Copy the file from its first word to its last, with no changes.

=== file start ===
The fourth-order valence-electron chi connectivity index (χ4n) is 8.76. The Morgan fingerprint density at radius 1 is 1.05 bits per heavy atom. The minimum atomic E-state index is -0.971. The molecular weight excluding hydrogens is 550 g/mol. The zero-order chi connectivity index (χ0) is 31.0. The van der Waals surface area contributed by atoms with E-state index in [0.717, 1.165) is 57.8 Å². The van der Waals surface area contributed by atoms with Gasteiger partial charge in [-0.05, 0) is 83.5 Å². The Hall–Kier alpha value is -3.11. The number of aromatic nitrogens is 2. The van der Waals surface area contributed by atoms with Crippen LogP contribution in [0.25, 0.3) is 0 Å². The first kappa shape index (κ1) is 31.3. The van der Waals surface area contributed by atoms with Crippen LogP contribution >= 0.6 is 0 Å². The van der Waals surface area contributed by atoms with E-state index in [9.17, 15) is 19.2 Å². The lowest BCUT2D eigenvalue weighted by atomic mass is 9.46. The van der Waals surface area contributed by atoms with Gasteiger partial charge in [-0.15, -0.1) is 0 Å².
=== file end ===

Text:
The fourth-order valence-electron chi connectivity index (χ4n) is 8.76. The Morgan fingerprint density at radius 1 is 1.05 bits per heavy atom. The minimum atomic E-state index is -0.971. The molecular weight excluding hydrogens is 550 g/mol. The zero-order chi connectivity index (χ0) is 31.0. The van der Waals surface area contributed by atoms with E-state index in [0.717, 1.165) is 57.8 Å². The van der Waals surface area contributed by atoms with Gasteiger partial charge in [-0.05, 0) is 83.5 Å². The Hall–Kier alpha value is -3.11. The number of aromatic nitrogens is 2. The van der Waals surface area contributed by atoms with Crippen LogP contribution in [0.25, 0.3) is 0 Å². The first kappa shape index (κ1) is 31.3. The van der Waals surface area contributed by atoms with Crippen LogP contribution >= 0.6 is 0 Å². The van der Waals surface area contributed by atoms with E-state index in [9.17, 15) is 19.2 Å². The lowest BCUT2D eigenvalue weighted by atomic mass is 9.46. The van der Waals surface area contributed by atoms with Gasteiger partial charge in [-0.15, -0.1) is 0 Å².